If we look at the post-2008 history of European and Member States’ legislation, we can clearly perceive the emergence and consolidation of a discourse of crisis and necessity, which has been used to abandon existing legal constraints and to dismantle the boundaries provided by the structure of the EU. Fortified by a narrative of apocalypse, illegality has been transformed into lawfulness.
Considering the famous 2009 judgment of the Federal Constitutional Court (Bundesverfassungsgericht) in Germany,1 we can affirm that according to the fundamental Treaties:
‘the European Union must comply with democratic principles as regards its nature and extent and also as regards to its own organisational and procedural elaboration. This means firstly that European integration may not result in the system of democratic rule [in Member States] being undermined. […]. European unification on the basis of a union of sovereign states under the Treaties may not be realized in such a way that the Member States do not retain sufficient room for the political formation of the economic, cultural and social circumstances of life. This applies in particular to areas which shape the citizens’ circumstances of life, in particular the private space of their own responsibility and of political and social security […] the administration of criminal law, the civil and military monopoly on the use of force, fundamental fiscal decisions on revenue and expenditure.
According to the German Court, and to the notion itself of integration as conferral, certain prerogatives of the Member States, i.e. the peripheries, represent limits that cannot be trespassed without violating the essence of the European Union intended as an association of sovereign national states. An action conducted outside these legal frontiers should be considered, therefore, as in violation of national identity and of the EU fundamental treaties themselves.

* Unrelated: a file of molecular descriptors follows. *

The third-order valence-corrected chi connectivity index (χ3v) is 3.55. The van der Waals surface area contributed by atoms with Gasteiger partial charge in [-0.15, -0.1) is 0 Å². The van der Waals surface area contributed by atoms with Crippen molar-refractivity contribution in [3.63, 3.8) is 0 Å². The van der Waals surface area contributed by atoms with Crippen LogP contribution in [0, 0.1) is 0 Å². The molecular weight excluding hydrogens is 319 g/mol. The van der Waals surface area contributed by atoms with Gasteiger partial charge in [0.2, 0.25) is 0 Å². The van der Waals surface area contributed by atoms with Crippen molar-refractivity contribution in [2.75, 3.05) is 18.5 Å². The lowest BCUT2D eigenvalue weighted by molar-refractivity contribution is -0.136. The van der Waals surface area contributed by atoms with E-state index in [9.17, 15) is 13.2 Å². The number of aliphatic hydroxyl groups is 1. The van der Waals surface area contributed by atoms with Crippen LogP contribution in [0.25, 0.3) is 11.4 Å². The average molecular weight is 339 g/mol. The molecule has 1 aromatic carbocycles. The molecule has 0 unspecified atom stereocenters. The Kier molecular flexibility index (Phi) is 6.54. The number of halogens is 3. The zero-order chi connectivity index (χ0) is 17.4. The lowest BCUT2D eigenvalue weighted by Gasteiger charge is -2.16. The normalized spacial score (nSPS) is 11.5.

However, it is enough to look at the events that have described the recent history of Europe to discover the existence of procedural disorders and subversions that have gone far beyond the limits just defined, and which have substantively deprived Member States of the autonomy, independence, and identity, that European integration should have guaranteed. And the exceptional legitimacy deriving from the state of emergency (if it is possible to talk of legitimacy when we are outside of the scope of the law), has not been exercised exclusively to impose fiscal restrictions and austerity measures to the target countries, but also to provide the center with the power to offer an economic reward, to impede the exercise of democratic prerogatives, and to transfer further powers from the peripheries to the center.
Trying to provide some examples, we can make reference to the adoption of austerity plans by Greece, Ireland and Portugal on the basis of directives coming from the Troika (IMF, ECB and EC), but also to the institutionalization of the European Financial Stability Facility (EFSF) whose creation, in violation of Article 125 of the TFEU (Treaty for the Functioning of the European Union) (the so-called no bailout clause), is legitimized on the basis of Article 122 of the TFEU, which, referring to “severe difficulties caused by natural disasters or exceptional occurrences beyond its control” states that “Where a Member State is in difficulties or is seriously threatened with severe difficulties caused by natural disasters or exceptional occurrences beyond its control, the Council, on a proposal from the Commission, may grant, under certain conditions, Union financial assistance to the Member State concerned. The President of the Council shall inform the European Parliament of the decision taken.” A broad and undefined European state of emergency that can be filled by simple regulations is thus institutionalized and legitimized.2